Monday, September 9, 2019

The Death We Share (Patricia Delaney #3), by Sharon Short (author), Michelle Babb (narrator)

Sharon Short, January 2015 (original publication 1995)

Patricia Delaney is a detective, one who does most of her investigating on the internet. What I find especially fun about this book is that it and its companions were written in the 1990s, when the internet was new, and either exciting, or a reason to laugh at Al Gore--and Sharon Short knew what the internet really could and couldn't do. You could find a lot on the internet. Some of what you could find on the internet was where to go look at the print or microfiche records that weren't on the internet. In 1995, Yahoo! was in its infancy, just a year old, and Google wasn't register as a domain name until 1997. Internet research required skills. Patricia Delaney has those skills.

When retired opera singer Carlotta Moses becomes the target of a sleazy tabloid tv show, Patricia Delaney is the person to find out who in the singer's past wants to trash her reputation.

Someone is claiming Carlotta Moses had a son, and gave him up when he was four years old. Carlotta says she was unable to have children because of a medical condition. She also has an adopted son, a husband who is devoted to her, a granddaughter. Patricia investigates the tabloid show host, and, of course, Carlotta. Who knew Carlotta at the time she would have had this son, and can either confirm she wasn't pregnant, or would have a reason to try to harm her now?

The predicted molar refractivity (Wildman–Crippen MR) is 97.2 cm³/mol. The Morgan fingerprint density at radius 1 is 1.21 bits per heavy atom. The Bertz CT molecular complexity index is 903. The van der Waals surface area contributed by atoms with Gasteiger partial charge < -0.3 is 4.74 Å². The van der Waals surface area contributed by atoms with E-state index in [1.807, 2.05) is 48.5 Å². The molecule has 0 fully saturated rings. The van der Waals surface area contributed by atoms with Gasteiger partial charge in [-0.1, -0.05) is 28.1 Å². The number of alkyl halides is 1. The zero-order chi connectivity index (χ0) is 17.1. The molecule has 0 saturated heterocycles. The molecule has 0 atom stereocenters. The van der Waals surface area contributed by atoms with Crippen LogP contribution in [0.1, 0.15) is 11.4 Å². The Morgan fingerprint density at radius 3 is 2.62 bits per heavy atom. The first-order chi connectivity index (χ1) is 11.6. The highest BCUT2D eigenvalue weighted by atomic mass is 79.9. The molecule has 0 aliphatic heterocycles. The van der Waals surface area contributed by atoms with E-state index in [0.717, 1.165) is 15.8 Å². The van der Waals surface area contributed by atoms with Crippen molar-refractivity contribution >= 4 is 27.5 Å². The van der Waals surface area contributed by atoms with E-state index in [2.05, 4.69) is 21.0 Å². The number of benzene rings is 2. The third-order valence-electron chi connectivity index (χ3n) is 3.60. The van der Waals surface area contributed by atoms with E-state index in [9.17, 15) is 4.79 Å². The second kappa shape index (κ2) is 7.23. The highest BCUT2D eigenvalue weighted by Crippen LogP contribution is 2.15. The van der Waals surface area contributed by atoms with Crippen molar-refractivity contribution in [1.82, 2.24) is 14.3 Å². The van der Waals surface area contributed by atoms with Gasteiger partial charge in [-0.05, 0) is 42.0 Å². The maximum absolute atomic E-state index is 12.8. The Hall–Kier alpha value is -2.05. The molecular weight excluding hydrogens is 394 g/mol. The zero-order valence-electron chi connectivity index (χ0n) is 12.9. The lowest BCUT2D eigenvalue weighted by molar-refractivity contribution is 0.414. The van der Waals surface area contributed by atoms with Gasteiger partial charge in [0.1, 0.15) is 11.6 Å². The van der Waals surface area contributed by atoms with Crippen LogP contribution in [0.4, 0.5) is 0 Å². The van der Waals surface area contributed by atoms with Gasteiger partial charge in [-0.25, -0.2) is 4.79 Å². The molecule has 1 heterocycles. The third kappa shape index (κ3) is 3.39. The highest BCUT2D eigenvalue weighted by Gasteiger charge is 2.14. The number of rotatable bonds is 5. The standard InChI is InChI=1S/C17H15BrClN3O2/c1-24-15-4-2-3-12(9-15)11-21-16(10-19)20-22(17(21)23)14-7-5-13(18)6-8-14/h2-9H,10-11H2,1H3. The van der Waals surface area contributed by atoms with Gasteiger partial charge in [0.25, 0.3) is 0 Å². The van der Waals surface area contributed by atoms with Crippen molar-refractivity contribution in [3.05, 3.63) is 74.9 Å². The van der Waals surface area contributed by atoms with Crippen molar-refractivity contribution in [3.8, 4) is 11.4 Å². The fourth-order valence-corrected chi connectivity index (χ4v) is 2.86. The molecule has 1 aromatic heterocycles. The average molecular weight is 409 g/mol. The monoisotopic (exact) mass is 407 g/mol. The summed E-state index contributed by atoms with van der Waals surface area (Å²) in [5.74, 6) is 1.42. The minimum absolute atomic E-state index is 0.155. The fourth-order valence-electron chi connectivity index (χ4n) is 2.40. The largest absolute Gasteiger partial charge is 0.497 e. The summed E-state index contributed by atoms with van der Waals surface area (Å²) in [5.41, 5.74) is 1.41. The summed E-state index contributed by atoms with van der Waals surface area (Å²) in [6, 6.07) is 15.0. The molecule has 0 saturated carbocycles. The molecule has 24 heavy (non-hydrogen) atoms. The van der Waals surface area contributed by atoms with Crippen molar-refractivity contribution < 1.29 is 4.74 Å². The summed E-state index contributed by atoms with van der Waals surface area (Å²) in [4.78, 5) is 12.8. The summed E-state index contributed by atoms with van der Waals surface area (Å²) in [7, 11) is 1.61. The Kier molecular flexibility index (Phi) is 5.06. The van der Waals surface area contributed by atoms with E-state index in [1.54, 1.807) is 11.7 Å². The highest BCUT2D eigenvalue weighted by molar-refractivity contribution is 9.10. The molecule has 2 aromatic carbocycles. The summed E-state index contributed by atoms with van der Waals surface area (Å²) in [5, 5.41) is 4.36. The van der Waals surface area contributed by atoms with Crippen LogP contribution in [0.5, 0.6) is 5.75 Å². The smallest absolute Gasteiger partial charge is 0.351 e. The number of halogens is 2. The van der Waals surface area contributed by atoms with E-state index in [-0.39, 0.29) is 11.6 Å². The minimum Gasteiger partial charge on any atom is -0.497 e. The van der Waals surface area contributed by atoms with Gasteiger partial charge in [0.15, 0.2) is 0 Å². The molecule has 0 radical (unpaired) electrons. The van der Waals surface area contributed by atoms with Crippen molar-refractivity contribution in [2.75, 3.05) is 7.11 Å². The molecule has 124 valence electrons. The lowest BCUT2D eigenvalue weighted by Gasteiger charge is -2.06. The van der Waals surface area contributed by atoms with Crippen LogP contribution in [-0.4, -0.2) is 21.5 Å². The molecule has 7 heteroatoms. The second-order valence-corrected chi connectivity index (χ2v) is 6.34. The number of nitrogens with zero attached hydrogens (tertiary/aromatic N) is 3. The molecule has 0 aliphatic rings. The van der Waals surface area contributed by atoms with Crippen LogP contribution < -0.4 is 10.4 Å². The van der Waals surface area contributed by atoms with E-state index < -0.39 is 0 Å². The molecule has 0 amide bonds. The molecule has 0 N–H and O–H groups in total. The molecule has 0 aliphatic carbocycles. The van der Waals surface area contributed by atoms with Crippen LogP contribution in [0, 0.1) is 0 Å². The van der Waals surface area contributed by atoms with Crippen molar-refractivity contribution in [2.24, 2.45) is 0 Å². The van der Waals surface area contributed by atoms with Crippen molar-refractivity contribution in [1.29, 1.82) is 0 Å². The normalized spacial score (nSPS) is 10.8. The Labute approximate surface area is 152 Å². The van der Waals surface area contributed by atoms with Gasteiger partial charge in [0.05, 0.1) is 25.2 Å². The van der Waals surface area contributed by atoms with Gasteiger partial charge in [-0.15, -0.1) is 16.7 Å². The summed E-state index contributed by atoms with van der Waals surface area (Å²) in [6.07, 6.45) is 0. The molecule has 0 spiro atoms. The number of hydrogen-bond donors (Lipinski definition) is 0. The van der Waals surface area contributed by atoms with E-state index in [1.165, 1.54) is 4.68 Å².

Meanwhile, just when she needs to concentrate on this case, Patricia's father turns up on her doorstep. He's a violinist who never made a go of it professionally, and made his career elsewhere. He's got a huge crush on Carlotta Moses. He'd like to protect his daughter, to a degree that isn't possible for an adult, much less one making her living as a detective. And he has shown up so suddenly because he has suddenly left her mother, Margaret, with whom his relationship, in the eyes of their children, has always seemed perfect.

Patricia is juggling family problems and a major, complicated case simultaneously. Carlotta proves to be a difficult client, with some unexpectedly nasty secrets in her past. The tabloid show host is also not a nice guy, and he has nastier friends.

It's good, well-developed story that "plays fair" in that all the clues are there, if you pay attention, but with enough complications that you may not put them together before Patricia does. It's tightly plotted, and the characters are interesting. The world around Patricia is developed with enough texture and depth that I never had moments of, for instance, wondering where the cell phones were. This was, as with the web, just before cell phones were going to be everywhere, and smartphones were not yet a gleam in their developers' eyes.

A really good mystery, with really good characters. Recommended.

I received a free copy of this audiobook from the narrator, and am reviewing it voluntarily.

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